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United Airlines has released a ton of business class award availability. The Points Guy reports weeks of availability for as many as nine seats on many routes – I’m even seeing nine seats on nonstops to Australia, which is something I’ve never seen. Obviously this is of limited use in the near-term, but if you’re able to book with limited change or cancellation fees, it might be worth booking something if you’re flush with miles that can be used to book United flights.
- There is tons of saver-level United polaris business class availability on routes worldwide. You can obviously book with United miles and you should also be able to book saver seats with partner miles. In many cases, we’re seeing as many as nine seats at a time in business class, which is extremely rare for United to release.
While I’ve seen some patches of saver availability to and from Europe over the past couple of years, it is rare to see such wide-open award availability system-wide on United. Obviously this won’t be wildly exciting for most given the current state of affairs, but it is nonetheless notable and noteworthy.
And given that I believe United is waiving cancellation fees as long as you cancel at least 30 days in advance, you aren’t absolutely locked in to whatever you book (if you’re booking with other Star Alliance miles, YMMV).
Again, what makes this notable is that there is availability on all sorts of routes — like San Francisco to Bangalore, which had 5 available seats on the first date I checked.
As you will no doubt expect, I’m having trouble finding availability on that nonstop above via Turkish Miles & Smiles, though I think it should be 52,500 miles one way in business class via Turkish (perhaps you can book it via email).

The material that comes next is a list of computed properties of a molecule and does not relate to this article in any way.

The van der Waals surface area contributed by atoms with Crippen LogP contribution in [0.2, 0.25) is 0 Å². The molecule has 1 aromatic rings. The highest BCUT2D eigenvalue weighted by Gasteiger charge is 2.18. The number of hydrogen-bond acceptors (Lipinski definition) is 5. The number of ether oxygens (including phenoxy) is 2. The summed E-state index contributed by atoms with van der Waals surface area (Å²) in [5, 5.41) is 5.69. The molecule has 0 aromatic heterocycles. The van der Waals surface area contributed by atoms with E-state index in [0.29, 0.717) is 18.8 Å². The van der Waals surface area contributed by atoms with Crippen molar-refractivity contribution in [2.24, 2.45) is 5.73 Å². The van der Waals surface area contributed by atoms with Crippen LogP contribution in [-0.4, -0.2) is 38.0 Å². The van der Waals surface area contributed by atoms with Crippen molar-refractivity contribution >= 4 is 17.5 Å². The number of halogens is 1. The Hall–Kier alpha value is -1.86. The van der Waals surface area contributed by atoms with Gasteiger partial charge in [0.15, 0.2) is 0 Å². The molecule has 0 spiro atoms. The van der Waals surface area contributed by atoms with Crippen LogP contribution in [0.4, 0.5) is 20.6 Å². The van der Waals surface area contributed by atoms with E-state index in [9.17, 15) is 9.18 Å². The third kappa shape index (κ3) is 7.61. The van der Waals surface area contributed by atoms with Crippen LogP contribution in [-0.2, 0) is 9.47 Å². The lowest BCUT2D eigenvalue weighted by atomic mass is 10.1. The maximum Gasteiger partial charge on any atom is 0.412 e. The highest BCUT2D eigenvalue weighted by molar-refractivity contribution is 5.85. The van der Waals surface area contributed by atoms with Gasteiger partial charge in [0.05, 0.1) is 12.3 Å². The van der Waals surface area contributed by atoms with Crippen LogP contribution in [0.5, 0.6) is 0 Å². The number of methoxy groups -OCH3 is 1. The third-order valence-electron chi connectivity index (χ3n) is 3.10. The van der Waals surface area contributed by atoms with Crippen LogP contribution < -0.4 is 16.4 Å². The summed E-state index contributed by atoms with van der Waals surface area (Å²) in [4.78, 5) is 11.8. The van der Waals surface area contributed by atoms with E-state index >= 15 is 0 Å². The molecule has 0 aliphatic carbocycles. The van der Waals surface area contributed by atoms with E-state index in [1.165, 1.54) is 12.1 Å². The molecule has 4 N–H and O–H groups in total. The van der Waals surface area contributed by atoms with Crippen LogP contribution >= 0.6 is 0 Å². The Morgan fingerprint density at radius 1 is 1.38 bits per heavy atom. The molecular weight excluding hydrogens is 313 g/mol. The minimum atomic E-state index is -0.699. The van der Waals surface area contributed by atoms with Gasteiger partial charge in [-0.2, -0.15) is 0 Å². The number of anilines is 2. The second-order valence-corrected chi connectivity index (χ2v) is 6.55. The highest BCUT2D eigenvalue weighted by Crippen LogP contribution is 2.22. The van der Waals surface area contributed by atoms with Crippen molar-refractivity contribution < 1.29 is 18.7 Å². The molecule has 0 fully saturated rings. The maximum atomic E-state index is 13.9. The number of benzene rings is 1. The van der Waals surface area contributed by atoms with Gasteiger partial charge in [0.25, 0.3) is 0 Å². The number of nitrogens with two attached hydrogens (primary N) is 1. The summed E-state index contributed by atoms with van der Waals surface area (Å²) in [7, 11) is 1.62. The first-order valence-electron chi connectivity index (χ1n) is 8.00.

San Francisco to Singapore is also widely available. United will get you for 75K miles on that, whereas Turkish charges just 67,500 miles one way.
That pricing holds up on other routes to Asia as well, including to Hong Kong, Tokyo, etc.
And you know that it’s a crazy day when you’re looking at an availability calendar like this for nine passengers on a nonstop to Australia.
Of course, Australia’s government doesn’t sound eager to open up international travel any time soon, so I wouldn’t get my heart too attached to those flights. However, I even see a couple of dates available in November. If 2020 taught us anything, it’s that a whole lot can change in 10 months time.
Overall, I expect that this availability will be of limited use to most, but it might be worth investing your dormant miles if change and cancellation fees are low and/or nonexistent. I wouldn’t probably make a transfer to book unless you have a lot of confidence in being able to make the trip happen.